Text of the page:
himself should be gone.

* * * * *

Some way on in spring came engineers and workmen from Sweden; going
to build roads, put up hutments, work in various ways, blasting,
levelling, getting up supplies of food, hiring teams of horses, making
arrangements with owners of land by the waterside; what--what was it
all about? This is in the wilds, where folk never came but those who
lived there? Well, they were going to start that copper mine, that was

So it had come to something after all; Geissler had not been merely

It was not the same big men that had come with him that time--no, the
two of them had stayed behind, having business elsewhere, no doubt.
But the same engineer was there, and the mining expert that had come
at first. They bought up all the sawn planks Isak could spare, bought
food and drink and paid for it well, chatted in kindly fashion and
were pleased with Sellanraa. "Aerial railway," they said. "Cable
haulage from the top of the fjeld down to the waterside," they said.

"What, down over all this moorland here?" said Isak, being slow to
think. But they laughed at that.

"No, on the other side, man; not this way, 'twould be miles to go. No,
on the other side of the fjeld, straight down to the sea; a good fall,
and no distance to speak of. Run the ore down through the air in iron
tanks; oh, it'll work all right, you wait and see. But we'll have to
cart it down at first; make a road, and have it hauled down in carts.
We shall want fifty horses--you see, we'll get on finely. And we've
more men on the works than these few here--that's nothing. There's
more coming up from the other side, gangs of men, with huts all
ready to put up, and stores of provisions and material and tools and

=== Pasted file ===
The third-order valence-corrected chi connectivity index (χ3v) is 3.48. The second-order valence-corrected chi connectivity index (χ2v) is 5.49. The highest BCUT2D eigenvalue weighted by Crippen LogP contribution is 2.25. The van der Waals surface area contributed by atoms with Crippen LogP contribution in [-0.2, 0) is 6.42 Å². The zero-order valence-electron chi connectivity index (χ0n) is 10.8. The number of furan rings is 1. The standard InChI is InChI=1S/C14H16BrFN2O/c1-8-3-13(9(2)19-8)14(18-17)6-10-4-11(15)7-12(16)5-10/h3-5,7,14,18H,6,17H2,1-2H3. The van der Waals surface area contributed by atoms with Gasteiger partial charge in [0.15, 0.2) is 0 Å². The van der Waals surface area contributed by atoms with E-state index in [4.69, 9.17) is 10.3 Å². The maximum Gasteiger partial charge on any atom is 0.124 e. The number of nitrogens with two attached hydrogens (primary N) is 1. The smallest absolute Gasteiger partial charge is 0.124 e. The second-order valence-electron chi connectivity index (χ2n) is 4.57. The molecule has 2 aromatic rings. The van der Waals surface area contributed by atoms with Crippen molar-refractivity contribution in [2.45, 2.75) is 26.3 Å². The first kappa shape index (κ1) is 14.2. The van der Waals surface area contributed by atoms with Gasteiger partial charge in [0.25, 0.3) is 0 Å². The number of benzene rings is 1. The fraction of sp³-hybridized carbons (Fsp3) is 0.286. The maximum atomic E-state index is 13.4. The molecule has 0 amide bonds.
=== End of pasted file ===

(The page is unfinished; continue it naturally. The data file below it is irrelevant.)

things--then we meet and make connection with them half-way, on the
top, you see? We'll make the thing go, never fear--and ship the ore to
South America. There's millions to be made out of it."

"What about the other gentlemen," asked Isak, "that came up here

"What? Oh, they've sold out. So you remember them? No, they've sold.
And the people that bought them out have sold again. It's a big
company now that owns the mine--any amount of money behind it."

"And Geissler, where'll he be now?" asks Isak.

"Geissler? Never heard of him. Who's he?"

"Lensmand Geissler, that sold you the place first of all."

"Oh, him! Geissler was his name? Heaven knows where he is now. So you
remember him too?"

* * * * *

Blasting and working up in the hills, gangs of men at work all through
the summer--there was plenty doing about the place. Inger did a
busy trade in milk and farm produce, and it amused her--going into
business, as it were, and seeing all the many folk coming and going.
Isak tramped about with his lumbering tread, and worked on his land;
nothing disturbed him. Sivert and the two stoneworkers got the new
cowshed up. It was a fine building, but took a deal of time before it
was finished, with only three men to the work, and Sivert, moreover,
often called away to help in the fields. The mowing-machine was useful
now; and a good thing, too, to have three active women that could take
a turn at the haymaking.

All going well; there was life in the wilds now, and money growing,
blossoming everywhere.

And look at Storborg, the new trader's place--there was a business on
a proper scale! This Aron must be a wizard, a devil of a fellow; he
had learned somehow beforehand of the mining operations to come, and
was on the spot all ready, with his shop and store, to make the most
of it. Business? He did business enough for a whole State--ay, enough
for a king! To begin with, he sold all kinds of household utensils and
workmen's clothes; but miners earning good money are not afraid to
spend it; not content with buying necessaries only; they would buy
anything and everything. And most of all on Saturday evenings, the
trading station at Storborg was crowded with folk, and Aron raking
money in; his clerk and his wife were both called in to help behind
the counter, and Aron himself serving and selling as hard as he could
go at it--and even then the place would not be empty till late at
night. And the owners of horse-flesh in the village, they were right;
'twas a mighty carting and hauling of wares up to Storborg; more than
once they had to cut off corners of the old road and make new short
cuts--a fine new road it was at last, very different from Isak's
first narrow path up through the wilds. Aron was a blessing and a